Festivals in memory of Ustad Ali Akbar Khan
memory of Ustad Ali Akbar Khan
Ustad Ali Akbar Khan would have been 100 years old on 14 April 2022. A spate of commemorative festivals are being held in India and California, where the Ali Akbar College of music is releasing his music, as well as hosting online concerts.
In India, the Swara Samrat Festival, founded ten years ago by one of his disciples, Tejendra Narayan Mazumdar, is hosting festivals in four cities during the centenary year. A two-day festival was held in Delhi in July, a four-day event in Kolkata in December, two days in Bangalore in January 2023, and finally, in Mumbai in February 2023.
Smaran, a two-day festival, was held in Delhi in December 2022 by the Shriram Foundation, headed by Arun Bharatram, a disciple of maestro Ravi Shankar. One of the biggest festivals in Delhi in 2022 started somewhat unusually at 4 pm, ending around 10 pm. Perhaps Delhi's biting cold was a factor in this decision. Certainly, it was a pleasure to hear afternoon ragas which are not commonly heard at evening concerts.
Sitarist Purbayan Chatterjee opened the festival. Disciple of his father Parthapratim Chatterjee, and then Ali Akbar Khan, Purbayan follows the playing style of Nikhil Banerjee. Very well practised, he usually brings a youthful energy to his recitals, preferring to wow rather than soothe. This concert was different; he made it a point to focus on the slow vilambit aalap for which his gharana (Maihar) is known. In raga Patdeep, Purbayan essayed some impressive meend work on the kharaj (bass string), pleasingly played with a sobriety one does not associate with him. The next two compositions were in teen taal; he pointed out with wry humour that this common taal is becoming a rare one, with most instrumentalists preferring to play gats in Roopa or Jhap taal as the traverse to sam is shorter and perhaps perceived as being easier. The composition of Nikhil Banerjee was particularly appealing; the prolonged crystal clear jhala was a delight. Purbayan's strokes have an appealing weight that amplification cannot fake. Today, many instrumentalists feel light strokes can be disguised by amplification, but this is not true; a 'wazandaar', yet rounded stroke cannot fail to impress. The audience insisting on more, Purbayan obliged with a racy Manj Khamaj in Deepchandi (14 beats). Purbayan's concert was enhanced by the masterly accompaniment of Yogesh Samsi, doyen of the Punjab gharana.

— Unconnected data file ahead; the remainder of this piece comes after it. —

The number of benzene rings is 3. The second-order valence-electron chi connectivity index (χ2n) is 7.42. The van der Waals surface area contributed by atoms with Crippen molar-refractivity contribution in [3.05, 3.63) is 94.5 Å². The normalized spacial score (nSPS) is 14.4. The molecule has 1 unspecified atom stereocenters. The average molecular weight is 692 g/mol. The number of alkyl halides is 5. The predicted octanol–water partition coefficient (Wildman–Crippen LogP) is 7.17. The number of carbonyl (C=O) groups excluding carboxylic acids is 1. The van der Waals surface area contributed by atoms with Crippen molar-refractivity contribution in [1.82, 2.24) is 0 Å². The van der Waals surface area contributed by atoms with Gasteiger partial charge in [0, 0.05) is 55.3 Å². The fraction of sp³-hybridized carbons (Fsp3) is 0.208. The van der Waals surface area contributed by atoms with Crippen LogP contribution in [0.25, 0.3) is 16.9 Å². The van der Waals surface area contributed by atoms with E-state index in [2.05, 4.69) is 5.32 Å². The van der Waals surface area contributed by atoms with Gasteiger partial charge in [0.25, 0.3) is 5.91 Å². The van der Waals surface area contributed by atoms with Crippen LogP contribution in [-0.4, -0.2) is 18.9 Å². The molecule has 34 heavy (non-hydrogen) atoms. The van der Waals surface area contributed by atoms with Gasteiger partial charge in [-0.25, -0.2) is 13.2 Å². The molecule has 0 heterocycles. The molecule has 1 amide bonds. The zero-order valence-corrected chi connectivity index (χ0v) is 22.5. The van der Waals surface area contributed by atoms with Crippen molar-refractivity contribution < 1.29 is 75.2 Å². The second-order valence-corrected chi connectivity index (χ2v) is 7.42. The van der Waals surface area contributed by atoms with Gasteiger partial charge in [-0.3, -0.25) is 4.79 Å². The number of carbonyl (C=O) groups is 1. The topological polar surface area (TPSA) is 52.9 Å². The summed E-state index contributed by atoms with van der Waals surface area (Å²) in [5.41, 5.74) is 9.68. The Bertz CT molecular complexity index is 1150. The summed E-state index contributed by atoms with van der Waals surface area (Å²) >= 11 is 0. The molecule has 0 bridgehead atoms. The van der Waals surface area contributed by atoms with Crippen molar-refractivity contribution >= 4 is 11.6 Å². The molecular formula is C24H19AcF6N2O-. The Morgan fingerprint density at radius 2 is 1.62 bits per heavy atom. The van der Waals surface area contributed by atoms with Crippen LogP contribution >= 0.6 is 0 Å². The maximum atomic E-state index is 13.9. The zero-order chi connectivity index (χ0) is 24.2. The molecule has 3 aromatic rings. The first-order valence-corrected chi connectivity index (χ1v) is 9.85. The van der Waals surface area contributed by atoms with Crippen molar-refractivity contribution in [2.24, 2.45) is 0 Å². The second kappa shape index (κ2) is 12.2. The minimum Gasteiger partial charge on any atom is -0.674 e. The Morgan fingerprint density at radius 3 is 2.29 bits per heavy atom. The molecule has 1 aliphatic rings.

Sarodist Tejendra Narayan Mazumdar, also a disciple of Ali Akbar Khan, though his main guru of 18 years was Bahadur Khan, played next. Appropriately accompanied by Ali Akbar Khan's most devoted friend and accompanist for decades, Swapan Chaudhuri, this concert was a true tribute to the legend. Tejendra played the rare raga Lalita Gauri, which is only performed in the dusk hours. A difficult raga, which can stray into Puriya Dhansasri, Tejendra handled it with care and mastery, playing only an alaap and jor, wisely choosing not to prolong it to avoid either repetition or being unable to maintain its purity rigidly. The vairagya mood of the desolation of this raga, at dusk at the end of the day, was captured so beautifully by the maestro, whose notes tugged at the heartstrings time and time again. He changed the mood completely by somewhat surprisingly playing raga Bihag, which is usually played later in the evening; again, the two gats were in Teen taal. Once again demonstrating why he is considered a torchbearer of this gharana, Tejendra played the intricate raga, Madhu Malati, composed by his guru, which he explained is a combination of Patdeep, Hemavati and Madhuwanti. Swapan Chaudhari, as usual, performed with the grace and elegance for which he is lauded worldwide.
The evening concluded with Jaipur Attrauli vocalist Ashwini Bhide Deshpande accompanied by Vinod Lele on the tabla and Vinay Mishra on the harmonium. Accompanying her vocally was her disciple Kausar Haji who impressed with her voice, range, and understanding. Ashwini sang the somewhat limited raga Khem Kalyan, but with her mastery one was not aware the raga is considered a small one. With the meticulous unfolding only she can achieve, she created an expansive, beautifully etched picture that soothed. The unusual taal, ada Teen taal had a refreshing difference in gait that added to the concert. In the second composition, attributed to Sadarang, she impressively touched the dhaivat of the taar saptak with ease. (Incidentally, one wonders at the manifold vocal compositions attributed to Sadarang, who primarily was a beenkar; that too in ragas considered comparatively new like Khem Kalyan!) Ashwini concluded the concert with a beautiful dadra in misra Piloo; hers was indeed a most satisfying concert. Vinay Mishra provided finer than usual harmonium accompaniment, he shared frankly that Ashwini always encouraged him to take musical risks.
The next day started with a succinct one-hour surbahar recital by Kushal Das, of the Maihar gharana. He played the afternoon raga Bhimpalasi, impressing with his work on the kharaj and jhala, played using his little finger in the style of Rudra veena players, adopted by surbahar exponents. His impressive handling of this difficult instrument was laudable, but perhaps his style of playing was like that of a big sitar, with little of the baaj of the surbahar which relies heavily on meend work rather than taans. It appeared he is primarily a sitar player who is proficient enough to also attempt playing on the much more difficult, heavier surbahar. During the tabla accompaniment by Vinod Lele, one wished he had used the more traditional pakhawaj accompaniment or at least played a taal more reminiscent of the pakhawaj, perhaps a dhammar.